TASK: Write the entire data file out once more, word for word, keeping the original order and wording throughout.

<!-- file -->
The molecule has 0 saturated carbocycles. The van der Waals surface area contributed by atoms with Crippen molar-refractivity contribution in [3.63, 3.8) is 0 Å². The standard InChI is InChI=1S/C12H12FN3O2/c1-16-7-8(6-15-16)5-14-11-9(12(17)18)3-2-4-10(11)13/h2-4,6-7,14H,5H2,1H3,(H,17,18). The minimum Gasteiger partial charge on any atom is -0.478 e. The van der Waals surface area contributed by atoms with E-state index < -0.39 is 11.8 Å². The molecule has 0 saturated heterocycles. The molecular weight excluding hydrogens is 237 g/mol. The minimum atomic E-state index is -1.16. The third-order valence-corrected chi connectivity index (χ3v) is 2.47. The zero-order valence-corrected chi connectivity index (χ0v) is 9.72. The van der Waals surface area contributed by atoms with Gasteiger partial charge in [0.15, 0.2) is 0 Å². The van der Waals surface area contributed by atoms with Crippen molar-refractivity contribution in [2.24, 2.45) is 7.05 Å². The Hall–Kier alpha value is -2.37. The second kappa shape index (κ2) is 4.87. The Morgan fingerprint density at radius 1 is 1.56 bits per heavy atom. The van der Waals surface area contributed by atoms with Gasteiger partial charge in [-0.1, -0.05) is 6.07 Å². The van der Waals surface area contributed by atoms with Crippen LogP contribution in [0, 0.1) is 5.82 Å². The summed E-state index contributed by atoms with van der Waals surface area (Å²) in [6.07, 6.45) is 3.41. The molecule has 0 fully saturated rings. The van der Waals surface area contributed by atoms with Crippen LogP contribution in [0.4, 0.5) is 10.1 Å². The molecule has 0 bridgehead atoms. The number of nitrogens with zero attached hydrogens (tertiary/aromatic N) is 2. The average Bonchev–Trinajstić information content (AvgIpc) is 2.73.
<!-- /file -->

The molecule has 0 saturated carbocycles. The van der Waals surface area contributed by atoms with Crippen molar-refractivity contribution in [3.63, 3.8) is 0 Å². The standard InChI is InChI=1S/C12H12FN3O2/c1-16-7-8(6-15-16)5-14-11-9(12(17)18)3-2-4-10(11)13/h2-4,6-7,14H,5H2,1H3,(H,17,18). The minimum Gasteiger partial charge on any atom is -0.478 e. The van der Waals surface area contributed by atoms with E-state index < -0.39 is 11.8 Å². The molecule has 0 saturated heterocycles. The molecular weight excluding hydrogens is 237 g/mol. The minimum atomic E-state index is -1.16. The third-order valence-corrected chi connectivity index (χ3v) is 2.47. The zero-order valence-corrected chi connectivity index (χ0v) is 9.72. The van der Waals surface area contributed by atoms with Gasteiger partial charge in [0.15, 0.2) is 0 Å². The van der Waals surface area contributed by atoms with Crippen molar-refractivity contribution in [2.24, 2.45) is 7.05 Å². The Hall–Kier alpha value is -2.37. The second kappa shape index (κ2) is 4.87. The Morgan fingerprint density at radius 1 is 1.56 bits per heavy atom. The van der Waals surface area contributed by atoms with Gasteiger partial charge in [-0.1, -0.05) is 6.07 Å². The van der Waals surface area contributed by atoms with Crippen LogP contribution in [0, 0.1) is 5.82 Å². The summed E-state index contributed by atoms with van der Waals surface area (Å²) in [6.07, 6.45) is 3.41. The molecule has 0 fully saturated rings. The van der Waals surface area contributed by atoms with Crippen LogP contribution in [0.4, 0.5) is 10.1 Å². The molecule has 0 bridgehead atoms. The number of nitrogens with zero attached hydrogens (tertiary/aromatic N) is 2. The average Bonchev–Trinajstić information content (AvgIpc) is 2.73.